Amazon’s rules for vendors are like a board game. They’re specific, can’t be changed, and you have to follow them if you want to win.

In fact, the vendors who do the best on Amazon aren’t necessarily the ones with the highest marketing budget or the best wholesales, they’re the ones who stick to the rules of the game.

It’s important for vendors to remember that in this game, you’re playing the house, not each other. Making the right strategic decisions is how you’ll get ahead.

Learn the players of the game

It may be counterintuitive, but in this game, you need to ignore the competition and focus on the players that matter.

“When we look at and obsess about the competition, they operate with a different business model, different supply chain, different cost structure,” said Peter Beke, co-founder of The Hawker’s Club. “And so whatever they may do, you may not be able to replicate.”

Reacting to what the competition does will not give you great results. Instead learn the players of the game: the vendor or brand, the customer, and Amazon.

“The important piece here is that all of these three players are connected,” he said. “And if the connection remains intact, then ultimately we are good because what we want from a long-term perspective is that these players walk together in sync, in balance, and they progress forward together.”

If you eliminate the link between any of the players, that’s when you get into trouble.

Keep your brand, Amazon, and the customer in sync

Keeping the three players in sync is difficult, but necessary to maintain your business over time. If one side is left behind, the whole game can collapse.

For instance, let’s imagine you’re launching a new product and decide to submit a low wholesale price and set the MSRP and the list price low as well. In that scenario the customer will be happy because the price is low, so the connection between brand and customer is there.

Amazon will be happy because, with a low wholesale and list price, the product is selling well.

“However, later down the line, let’s say the brand is not allowed to put in a wholesale increase, which obviously is a very timely conversation here,” Peter said. “And so then this link between the brand and Amazon is going to be broken.”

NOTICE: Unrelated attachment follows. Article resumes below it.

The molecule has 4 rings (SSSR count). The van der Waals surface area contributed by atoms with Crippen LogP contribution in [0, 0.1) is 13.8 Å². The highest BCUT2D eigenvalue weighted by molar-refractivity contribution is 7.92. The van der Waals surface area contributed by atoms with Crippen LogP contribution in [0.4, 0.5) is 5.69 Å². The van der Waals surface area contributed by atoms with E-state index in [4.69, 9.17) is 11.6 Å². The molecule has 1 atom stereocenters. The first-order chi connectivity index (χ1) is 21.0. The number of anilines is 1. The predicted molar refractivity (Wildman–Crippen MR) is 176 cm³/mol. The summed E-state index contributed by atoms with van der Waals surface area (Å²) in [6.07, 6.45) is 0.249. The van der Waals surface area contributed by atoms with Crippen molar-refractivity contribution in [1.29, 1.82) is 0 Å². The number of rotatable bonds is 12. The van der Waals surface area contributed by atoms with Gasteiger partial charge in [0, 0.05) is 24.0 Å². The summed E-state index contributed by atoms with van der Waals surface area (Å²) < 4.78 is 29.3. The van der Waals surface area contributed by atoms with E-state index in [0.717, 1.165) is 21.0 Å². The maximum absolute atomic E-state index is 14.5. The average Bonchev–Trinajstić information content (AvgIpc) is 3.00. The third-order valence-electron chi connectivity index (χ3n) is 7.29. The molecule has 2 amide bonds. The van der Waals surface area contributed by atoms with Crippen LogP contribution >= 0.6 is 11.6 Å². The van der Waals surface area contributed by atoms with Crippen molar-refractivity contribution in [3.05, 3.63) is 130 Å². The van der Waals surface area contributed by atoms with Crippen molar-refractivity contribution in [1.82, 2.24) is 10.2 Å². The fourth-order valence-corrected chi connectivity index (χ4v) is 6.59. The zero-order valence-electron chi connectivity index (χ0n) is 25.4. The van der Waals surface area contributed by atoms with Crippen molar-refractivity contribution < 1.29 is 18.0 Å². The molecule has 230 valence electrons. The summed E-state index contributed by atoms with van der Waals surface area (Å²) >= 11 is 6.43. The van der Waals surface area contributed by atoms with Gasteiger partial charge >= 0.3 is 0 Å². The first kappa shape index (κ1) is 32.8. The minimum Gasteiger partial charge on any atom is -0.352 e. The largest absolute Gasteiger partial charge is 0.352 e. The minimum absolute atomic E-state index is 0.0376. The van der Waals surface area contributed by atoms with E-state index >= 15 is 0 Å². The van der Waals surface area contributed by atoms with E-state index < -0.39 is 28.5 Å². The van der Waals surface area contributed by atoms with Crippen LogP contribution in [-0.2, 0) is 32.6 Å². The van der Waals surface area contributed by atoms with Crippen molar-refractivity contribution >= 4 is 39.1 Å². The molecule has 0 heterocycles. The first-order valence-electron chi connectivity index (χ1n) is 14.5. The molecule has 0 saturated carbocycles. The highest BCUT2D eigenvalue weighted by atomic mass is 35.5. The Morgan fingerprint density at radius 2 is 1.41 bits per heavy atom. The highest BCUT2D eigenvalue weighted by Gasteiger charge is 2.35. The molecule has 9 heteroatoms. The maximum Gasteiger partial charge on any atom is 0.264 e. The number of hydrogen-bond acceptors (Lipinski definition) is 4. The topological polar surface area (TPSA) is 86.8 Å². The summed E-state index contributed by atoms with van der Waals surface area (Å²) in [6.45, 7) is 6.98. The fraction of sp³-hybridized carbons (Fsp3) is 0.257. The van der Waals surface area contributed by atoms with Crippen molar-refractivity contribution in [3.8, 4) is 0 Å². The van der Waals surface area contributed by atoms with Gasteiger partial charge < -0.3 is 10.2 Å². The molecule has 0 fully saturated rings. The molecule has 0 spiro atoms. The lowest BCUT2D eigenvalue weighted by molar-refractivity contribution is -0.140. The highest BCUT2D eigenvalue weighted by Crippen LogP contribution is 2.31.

Amazon and the customer can move forward, but the brand is left behind.

If you change the variables a bit and set the retail price too high so that the wholesale price will be high, Amazon and the brand are happy, but the customer won’t convert. That link is now broken.

Every time you make a decision as a vendor, you have to try to do so in a way that keeps these three parts in sync.

Take an infinite approach instead of finite

There used to be vendor managers to keep the three sides in sync, but now vendors have to consider all of the effects on their own. The best way to make decisions is by using an infinite instead of a finite approach.

“If you take a finite approach and we focus on, are we good today, what we aren’t doing is thinking about our future because the new program, the governing algorithm change is going to come in and it is going to come in,” Peter said.

When you’re unprepared for algorithm changes and only focus on what works right now, your runway to adapt to changes is very short and you may get left behind.

Take an infinite approach instead and think of how to systematically make decisions that help yourself, help the customer, and help Amazon’s contribution margins, then you put yourself in a better position.

“All of a sudden we started first managing Amazon’s P&L on their behalf proactively,” he said. “And number two started making the first steps to build a runway for ourselves in case something goes wrong, in case there’s a process change we need to go through that wasn’t there yesterday.”